Location is not solely based on traffic but largely on the demographics of that traffic. You are likely looking for that 25 - 50 year male demographic and also a location where people frequent bars and are looking for a place to call home. The piece of the action part should be taken seriously and limited as much as possible. Your location may dictate a good part of that but I would really avoid giving up any of the action unless there is compensation from them in the way of lower lease rates or items the landlord will cover on the building maintenance and issues. Watch out for clauses that require you to do parking lot maintenance - for example - especially if there are other tenants using that parking. Having a bar in a high traffic location where the other businesses take up all the parking can be problematic. You want people to be able to park AT your establishment.

    Something also to think about is local law enforcement. Do they have a hard on for the bars and therefore do things like park in front of the local bars at key times. A little known fact also is that in most areas, cops are not allowed to simply come in and peruse your clients. I have had situations where I actually had to tell the officers they couldn't come into my place without a real reason. I had a cop try to park in MY parking lot. When I asked him not to, he actually accused me of only being concerned because I might be over serving. I demanded that he leave. In this case though, it is all my parking and I know the Chief fairly well. He put a stop to it immediately as he knew that was harmful to my business. In today's day of alcohol enforcement, there is a premium on drunk driving with no consideration to the business owner. I agree with cracking down on drunk driving but patrons won't even stop to have a beer in a place if there is a cop parked outside. Conversely, if you have the place that is known as the cop hang-out, you will have a pretty good clientele there, very few issues with patrons, and quite frankly, cops drink like everyone else and won't generally bother anyone when they've had even one beer. Try hosting emergency services days if they are willing.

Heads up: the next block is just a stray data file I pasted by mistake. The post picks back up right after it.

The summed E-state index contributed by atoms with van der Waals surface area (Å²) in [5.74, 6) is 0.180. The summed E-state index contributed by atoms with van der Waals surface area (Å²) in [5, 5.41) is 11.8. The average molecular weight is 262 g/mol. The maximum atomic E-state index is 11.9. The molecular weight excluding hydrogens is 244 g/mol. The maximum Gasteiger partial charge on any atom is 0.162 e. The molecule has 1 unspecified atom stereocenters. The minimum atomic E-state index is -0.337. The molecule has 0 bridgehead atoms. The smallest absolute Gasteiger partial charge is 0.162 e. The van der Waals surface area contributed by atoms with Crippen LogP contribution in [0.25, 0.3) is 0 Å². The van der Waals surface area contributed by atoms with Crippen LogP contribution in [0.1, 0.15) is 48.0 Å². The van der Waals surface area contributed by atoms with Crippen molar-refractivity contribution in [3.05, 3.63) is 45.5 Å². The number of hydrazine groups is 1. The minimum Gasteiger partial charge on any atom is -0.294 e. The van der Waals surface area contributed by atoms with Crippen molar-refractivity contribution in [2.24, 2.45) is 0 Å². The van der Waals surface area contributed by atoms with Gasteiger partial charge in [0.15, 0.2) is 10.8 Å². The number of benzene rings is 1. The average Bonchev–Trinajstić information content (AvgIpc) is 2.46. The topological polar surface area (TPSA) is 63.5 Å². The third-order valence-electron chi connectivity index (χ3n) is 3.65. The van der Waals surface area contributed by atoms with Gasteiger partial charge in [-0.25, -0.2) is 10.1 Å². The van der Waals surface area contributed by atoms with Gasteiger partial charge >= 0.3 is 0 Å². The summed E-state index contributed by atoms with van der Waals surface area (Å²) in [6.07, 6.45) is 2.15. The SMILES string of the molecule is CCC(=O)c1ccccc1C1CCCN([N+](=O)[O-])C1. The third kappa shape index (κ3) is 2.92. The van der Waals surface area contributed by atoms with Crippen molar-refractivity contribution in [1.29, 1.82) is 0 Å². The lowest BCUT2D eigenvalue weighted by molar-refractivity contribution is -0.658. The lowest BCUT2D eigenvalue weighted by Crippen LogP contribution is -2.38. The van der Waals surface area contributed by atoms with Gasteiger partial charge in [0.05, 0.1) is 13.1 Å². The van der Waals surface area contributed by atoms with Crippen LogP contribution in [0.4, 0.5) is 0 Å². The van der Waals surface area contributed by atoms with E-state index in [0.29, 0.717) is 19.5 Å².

Every new business will cut into your football watching enjoyment. At least with a sports bar, you can still keep an eye on what your team is doing while at work.

    The biggest key to what Dave said is that you better plan on being there and working your butt off pretty much seven days a week. Often you are the first to get there and the last to leave. As time goes on though, you will get employees in that you can trust and even toss them the keys with confidence. Still, in the words of Ronald Reagan - trust yet verify. Have security measures in place. Monitor alcohol sales vs content in bottles. Check that there is no watering down going on as well.